Public Beta

Open Methane's First Results Build the Urgent Case for Improved Emissions Measurement

Professor Peter RaynerAdam Grant
Professor Peter Rayner
Adam Grant
April 30th, 2024

Satellites observe more methane near emission hot spots than expected from the National Inventory.

Wind turbines spin on a hillside


To manage and mitigate Australia's emissions effectively, accurate monitoring is essential. The authority tasked with collating and reporting Australia's national methane emissions is the Federal Department of Climate Change, Energy, the Environment and Water (DCCEEW), which reports figures quarterly in its National Greenhouse Gas Inventory. Current methods for calculating these figures rely heavily on self-reporting from industry, often using outdated methods. This approach has raised concerns regarding the accuracy and transparency of the reported data.

The primary issue with self-reporting is its inherent lack of independent verification. Without third-party measurement, there's a significant risk that reported emissions may not fully represent actual methane emissions. Discrepancies can arise from unintentional underestimations, or from coarse estimation methods which do not take into account variability or local factors. Verification makes it clear when estimation techniques fall short so they can be adapted to adequately reflect local circumstances.

Recent advances in remote sensing technologies, such as satellite measurement, have begun to provide a more comprehensive and accurate picture of methane emissions globally. Open Methane uses observational data from the Sentinel 5P satellite and an atmospheric pollution model, to develop detailed, grid-level analysis of methane emissions and concentration across Australia. Our aim is to enhance evidence-based understanding of methane in Australia, support industry initiatives for reducing and mitigating emissions and contribute to informed policy discussions to meet Australia’s obligations under the Global Methane Pledge.

First results

Open Methane’s initial results represent a significant development in our understanding of methane emissions in Australia. By applying the Open Methane model to historical data from July 2022, we have found that Australia's official data may be significantly underestimating methane levels near identified emission hotspots.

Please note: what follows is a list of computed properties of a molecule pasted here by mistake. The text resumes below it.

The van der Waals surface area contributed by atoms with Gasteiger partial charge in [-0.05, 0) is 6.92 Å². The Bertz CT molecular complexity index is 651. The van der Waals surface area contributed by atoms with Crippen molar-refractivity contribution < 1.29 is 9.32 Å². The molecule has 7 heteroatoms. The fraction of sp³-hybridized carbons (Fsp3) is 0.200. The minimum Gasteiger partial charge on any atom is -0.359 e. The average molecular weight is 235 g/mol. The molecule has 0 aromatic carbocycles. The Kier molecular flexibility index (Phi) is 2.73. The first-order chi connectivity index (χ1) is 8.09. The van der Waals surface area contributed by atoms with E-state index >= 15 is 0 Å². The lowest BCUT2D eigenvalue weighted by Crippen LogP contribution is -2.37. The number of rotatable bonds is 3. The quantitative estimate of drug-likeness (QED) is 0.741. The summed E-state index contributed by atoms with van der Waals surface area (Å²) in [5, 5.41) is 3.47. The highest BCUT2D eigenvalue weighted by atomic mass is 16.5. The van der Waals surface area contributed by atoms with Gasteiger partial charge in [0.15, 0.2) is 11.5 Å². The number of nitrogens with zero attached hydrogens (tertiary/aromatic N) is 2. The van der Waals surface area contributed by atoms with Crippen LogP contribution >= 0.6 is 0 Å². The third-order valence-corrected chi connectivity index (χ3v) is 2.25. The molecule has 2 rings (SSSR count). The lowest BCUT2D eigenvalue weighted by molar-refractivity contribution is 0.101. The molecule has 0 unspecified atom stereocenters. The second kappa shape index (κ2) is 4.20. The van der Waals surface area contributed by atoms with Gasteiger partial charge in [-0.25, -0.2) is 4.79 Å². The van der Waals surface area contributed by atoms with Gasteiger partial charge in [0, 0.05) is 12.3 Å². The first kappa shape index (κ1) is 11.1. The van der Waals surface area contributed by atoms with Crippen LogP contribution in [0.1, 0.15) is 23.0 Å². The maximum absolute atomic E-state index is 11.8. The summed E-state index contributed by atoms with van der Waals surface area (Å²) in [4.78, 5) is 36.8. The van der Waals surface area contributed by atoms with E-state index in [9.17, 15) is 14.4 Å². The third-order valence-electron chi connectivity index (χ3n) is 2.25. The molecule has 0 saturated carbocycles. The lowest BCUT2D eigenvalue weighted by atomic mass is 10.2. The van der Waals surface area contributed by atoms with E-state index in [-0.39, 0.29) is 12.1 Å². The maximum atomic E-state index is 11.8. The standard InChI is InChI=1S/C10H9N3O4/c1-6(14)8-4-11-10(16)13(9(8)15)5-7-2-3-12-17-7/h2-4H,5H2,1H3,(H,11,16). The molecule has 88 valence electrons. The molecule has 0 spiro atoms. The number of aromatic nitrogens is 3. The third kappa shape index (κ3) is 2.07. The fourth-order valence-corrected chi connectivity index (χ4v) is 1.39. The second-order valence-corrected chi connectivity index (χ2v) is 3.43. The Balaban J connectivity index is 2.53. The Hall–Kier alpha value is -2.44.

In contrast, our analysis of satellite observations more closely aligns with an alternative dataset provided by Climate TRACE, reporting 2.5 times higher methane emissions compared to official statistics.

This finding not only casts doubt on the accuracy of Australia’s self-reported methane estimates but also underscores the potential for significant under-reporting of emissions.

The discrepancy between the official data from the National Inventory and the atmospheric measurements as observed by the Sentinel 5P satellite indicates a large uncertainty in current reporting methods, suggesting that policies based on these figures may be inefficient or ineffective in addressing methane’s impact on climate.

How the results were calculated

A core component of the Open Methane model involves running emissions estimates through atmospheric simulations to determine the geographical spread of methane concentrations. This allows us to map predicted methane distributions and compare them against satellite measurements, which detect actual atmospheric concentrations.

To test this component of our model, we first compiled a list of the forty sites in Australia with the highest expected emissions. For each site, we looked at two separate sources of data for Australia’s methane emissions: the DCCEEW’s National Inventory figures, and from data supplied by Climate TRACE.

Distributing Emissions on the Map

These two sources of emissions data vary significantly in their geographic assignment of estimates. While Climate TRACE offers granular, site-specific emission estimates, the National Inventory provides broader, aggregated data by state and industry.

To address this for our modelling, the National Inventory emissions were distributed based on the proportion of emissions each site contributed in the Climate TRACE dataset. By distributing the data in this way, we provided a normalised representation of methane emissions for both datasets to use as inputs to the Open Methane model.

A detailed First Results Methodology report will be available soon, offering an in-depth look at how we distributed emissions.